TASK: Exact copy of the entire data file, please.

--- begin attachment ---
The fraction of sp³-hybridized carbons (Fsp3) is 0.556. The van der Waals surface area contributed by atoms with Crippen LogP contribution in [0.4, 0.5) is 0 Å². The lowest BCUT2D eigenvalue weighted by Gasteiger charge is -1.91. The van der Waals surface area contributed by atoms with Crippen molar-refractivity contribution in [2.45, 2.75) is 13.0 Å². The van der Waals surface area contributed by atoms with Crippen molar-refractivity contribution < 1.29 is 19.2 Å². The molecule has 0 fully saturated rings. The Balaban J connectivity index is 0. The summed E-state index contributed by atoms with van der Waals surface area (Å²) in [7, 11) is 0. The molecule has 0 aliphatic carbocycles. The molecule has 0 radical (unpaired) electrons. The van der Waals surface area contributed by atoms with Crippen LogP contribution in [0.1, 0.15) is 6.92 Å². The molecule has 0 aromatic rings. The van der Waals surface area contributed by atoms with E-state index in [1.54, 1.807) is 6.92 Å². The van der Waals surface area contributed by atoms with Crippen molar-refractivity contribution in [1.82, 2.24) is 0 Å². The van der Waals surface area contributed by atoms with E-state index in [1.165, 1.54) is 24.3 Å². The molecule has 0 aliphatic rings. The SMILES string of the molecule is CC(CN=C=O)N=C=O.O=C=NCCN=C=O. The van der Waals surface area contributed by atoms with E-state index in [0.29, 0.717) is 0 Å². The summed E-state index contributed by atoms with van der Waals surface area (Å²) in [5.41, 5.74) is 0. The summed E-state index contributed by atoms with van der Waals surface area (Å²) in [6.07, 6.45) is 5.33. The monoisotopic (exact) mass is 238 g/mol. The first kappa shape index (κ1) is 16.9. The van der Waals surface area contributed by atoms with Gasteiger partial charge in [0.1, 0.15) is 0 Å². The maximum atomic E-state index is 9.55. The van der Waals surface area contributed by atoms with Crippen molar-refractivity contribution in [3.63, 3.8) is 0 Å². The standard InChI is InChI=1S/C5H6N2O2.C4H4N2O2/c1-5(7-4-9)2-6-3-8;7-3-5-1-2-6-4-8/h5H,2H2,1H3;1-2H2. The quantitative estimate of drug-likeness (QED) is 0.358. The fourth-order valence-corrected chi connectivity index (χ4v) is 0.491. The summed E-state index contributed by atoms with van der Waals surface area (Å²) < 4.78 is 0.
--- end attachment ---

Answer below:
The fraction of sp³-hybridized carbons (Fsp3) is 0.556. The van der Waals surface area contributed by atoms with Crippen LogP contribution in [0.4, 0.5) is 0 Å². The lowest BCUT2D eigenvalue weighted by Gasteiger charge is -1.91. The van der Waals surface area contributed by atoms with Crippen molar-refractivity contribution in [2.45, 2.75) is 13.0 Å². The van der Waals surface area contributed by atoms with Crippen molar-refractivity contribution < 1.29 is 19.2 Å². The molecule has 0 fully saturated rings. The Balaban J connectivity index is 0. The summed E-state index contributed by atoms with van der Waals surface area (Å²) in [7, 11) is 0. The molecule has 0 aliphatic carbocycles. The molecule has 0 radical (unpaired) electrons. The van der Waals surface area contributed by atoms with Crippen LogP contribution in [0.1, 0.15) is 6.92 Å². The molecule has 0 aromatic rings. The van der Waals surface area contributed by atoms with E-state index in [1.54, 1.807) is 6.92 Å². The van der Waals surface area contributed by atoms with Crippen molar-refractivity contribution in [1.82, 2.24) is 0 Å². The van der Waals surface area contributed by atoms with E-state index in [1.165, 1.54) is 24.3 Å². The molecule has 0 aliphatic rings. The SMILES string of the molecule is CC(CN=C=O)N=C=O.O=C=NCCN=C=O. The van der Waals surface area contributed by atoms with E-state index in [0.29, 0.717) is 0 Å². The summed E-state index contributed by atoms with van der Waals surface area (Å²) in [5.41, 5.74) is 0. The summed E-state index contributed by atoms with van der Waals surface area (Å²) in [6.07, 6.45) is 5.33. The monoisotopic (exact) mass is 238 g/mol. The first kappa shape index (κ1) is 16.9. The van der Waals surface area contributed by atoms with Gasteiger partial charge in [0.1, 0.15) is 0 Å². The maximum atomic E-state index is 9.55. The van der Waals surface area contributed by atoms with Crippen molar-refractivity contribution in [3.63, 3.8) is 0 Å². The standard InChI is InChI=1S/C5H6N2O2.C4H4N2O2/c1-5(7-4-9)2-6-3-8;7-3-5-1-2-6-4-8/h5H,2H2,1H3;1-2H2. The quantitative estimate of drug-likeness (QED) is 0.358. The fourth-order valence-corrected chi connectivity index (χ4v) is 0.491. The summed E-state index contributed by atoms with van der Waals surface area (Å²) < 4.78 is 0.